Hutchison started 18 games as a freshman after becoming one of the highest-rated recruits the Broncos ever signed. But he only averaged 3.1 points per game and never got into much of a rhythm. He was a bit better as a sophomore; however, lack of seniority and Anthony Drmic's return from injury left Hutchison in a sixth-man role.
Finally given the chance to shine in 2016-17, Hutchison did exactly that. He ranked fourth in the Mountain West in points per game and sixth in rebounds. He scored at least 30 points multiple times, including a career-high 34 points against Utah in the NIT.
And if you think the Broncos called his number a lot last year, just wait. Their second-, third- and fourth-leading scorers all left, making Hutchison the top returning scorer by a margin of 10 full points per game.
They did sign a couple of graduate transfers to help plug the holes. Christian Sengfelder averaged at least 10 points per game in each of the last three seasons at Fordham, and former Valparaiso guard Lexus Williams will probably start at the point for Boise State.
But let's just say Leon Rice isn't afraid to let his best player cook. Derrick Marks ranked third in the nation in percentage of shots taken in 2014-15—and there is plenty of room between Hutchison's 2016-17 rate of 29.2 and the 36.2 that Marks posted that year.
California Golden Bears: Marcus Lee
2016-17 Stats: None (incoming transfer)
Key Teammates Lost: Jabari Bird (14.3 PPG), Ivan Rabb (14.0 PPG), Charlie Moore (12.2 PPG), Grant Mullins (10.3 PPG), Kameron Rooks (4.9 PPG), Sam Singer (4.5 PPG)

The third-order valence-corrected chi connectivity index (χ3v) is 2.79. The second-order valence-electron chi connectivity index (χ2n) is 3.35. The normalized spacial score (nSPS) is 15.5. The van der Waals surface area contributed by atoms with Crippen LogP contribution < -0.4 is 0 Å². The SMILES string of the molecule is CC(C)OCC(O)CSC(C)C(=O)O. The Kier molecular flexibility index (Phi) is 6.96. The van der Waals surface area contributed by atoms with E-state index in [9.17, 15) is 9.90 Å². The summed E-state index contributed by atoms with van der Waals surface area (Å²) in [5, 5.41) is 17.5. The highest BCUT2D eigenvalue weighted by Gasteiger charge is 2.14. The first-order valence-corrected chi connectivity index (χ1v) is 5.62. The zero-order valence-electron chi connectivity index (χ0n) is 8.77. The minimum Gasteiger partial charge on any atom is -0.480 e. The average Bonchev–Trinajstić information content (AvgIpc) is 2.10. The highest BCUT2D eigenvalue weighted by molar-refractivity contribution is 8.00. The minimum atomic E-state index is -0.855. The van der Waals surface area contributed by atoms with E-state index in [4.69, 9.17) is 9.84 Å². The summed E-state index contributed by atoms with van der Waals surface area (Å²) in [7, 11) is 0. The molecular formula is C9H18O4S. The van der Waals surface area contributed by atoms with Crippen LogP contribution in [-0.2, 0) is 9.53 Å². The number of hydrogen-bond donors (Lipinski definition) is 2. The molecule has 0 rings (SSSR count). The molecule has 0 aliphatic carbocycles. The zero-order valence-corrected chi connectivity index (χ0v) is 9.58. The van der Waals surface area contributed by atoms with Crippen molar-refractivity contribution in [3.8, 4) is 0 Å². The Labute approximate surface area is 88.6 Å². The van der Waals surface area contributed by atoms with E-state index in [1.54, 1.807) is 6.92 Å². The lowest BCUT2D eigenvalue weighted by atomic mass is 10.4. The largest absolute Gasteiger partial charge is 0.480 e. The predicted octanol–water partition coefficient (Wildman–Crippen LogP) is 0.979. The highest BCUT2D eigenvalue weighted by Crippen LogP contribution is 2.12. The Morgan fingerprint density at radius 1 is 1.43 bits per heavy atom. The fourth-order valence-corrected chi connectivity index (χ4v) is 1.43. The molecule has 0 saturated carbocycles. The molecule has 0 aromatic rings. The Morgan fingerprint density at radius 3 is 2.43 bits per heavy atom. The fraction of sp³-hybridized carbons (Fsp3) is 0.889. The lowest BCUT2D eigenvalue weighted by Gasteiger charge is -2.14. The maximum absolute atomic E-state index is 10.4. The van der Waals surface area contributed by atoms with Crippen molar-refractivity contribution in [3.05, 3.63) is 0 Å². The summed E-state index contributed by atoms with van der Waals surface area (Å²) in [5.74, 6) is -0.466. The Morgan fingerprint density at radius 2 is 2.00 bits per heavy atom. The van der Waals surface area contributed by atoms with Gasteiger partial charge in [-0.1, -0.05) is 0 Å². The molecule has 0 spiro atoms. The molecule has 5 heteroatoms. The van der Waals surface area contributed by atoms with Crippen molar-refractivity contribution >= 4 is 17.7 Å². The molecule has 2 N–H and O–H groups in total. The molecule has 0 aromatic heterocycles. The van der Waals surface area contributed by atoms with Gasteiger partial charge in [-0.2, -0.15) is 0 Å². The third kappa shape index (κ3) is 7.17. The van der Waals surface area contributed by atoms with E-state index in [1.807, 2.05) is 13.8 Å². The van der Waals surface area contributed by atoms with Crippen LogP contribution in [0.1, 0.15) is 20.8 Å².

If you don't feel badly for Marcus Lee, you might not be human.
A top-25, 5-star recruit in the class of 2013, Lee probably thought he was going to be the next one-and-done star at Kentucky. When he committed to the Wildcats in October 2012, he was the only frontcourt player in Kentucky's class, joining guards James Young and the Harrison twins.
But then John Calipari signed Julius Randle and Dakari Johnson, making Lee the third-best frontcourt player in the class. And when Alex Poythress and Willie Cauley-Stein opted to stay for multiple seasons, poor Lee barely had any chance of seeing the floor. By the time a spot in the rotation finally opened up in his junior season, he bounced in and out of the starting lineup and back and forth between the 4 and 5 as Calipari tried to figure out how to cope with Skal Labissiere failing to live up to the hype.
After all that, Lee transferred to California and had to sit out a season because he was unable to graduate in three years. (Not terribly surprising, considering no 5-star recruit plans on needing to use the graduate-transfer option.) And now that he's eligible, he becomes virtually the only noteworthy player on a team that lost eight of its 10 leading scorers and its head coach.
Big man Kingsley Okoroh and Don Coleman—a 6'3" guard who shot 20.0 percent from three-point range and averaged 1.9 assists per 40 minutes—are the only returning Golden Bears who logged at least 50 minutes.
On the bright side, for the first time in his college career, Lee won't have to worry about carving out minutes on the floor. It's just too bad he could average 18 points, 12 rebounds and three blocks per game and California would probably still finish below .500.
Colorado Buffaloes: George King
2016-17 Stats: 11.1 PPG, 6.8 RPG, 37.6% 3PT
Key Teammates Lost: Derrick White (18.1 PPG), Xavier Johnson (14.8 PPG), Wesley Gordon (6.8 PPG), Josh Fortune (6.0 PPG), Bryce Peters (4.7 PPG)
Senior leadership in college basketball is a double-edged sword. Without it, winning with regularity is a challenge. With too much of it, winning games the following season is quite difficult.
Colorado is one of several teams in the latter camp. Four of the five leading scorers for the Buffaloes were seniors, leaving George King as the only particularly noteworthy returning player.
Oftentimes, we'll see teams in these situations go out and grab a graduate transfer or two. Not Colorado, though. No graduate transfers or JUCO transfers here. The only addition with any experience is Namon Wright, who transferred from Missouri and sat out this past season.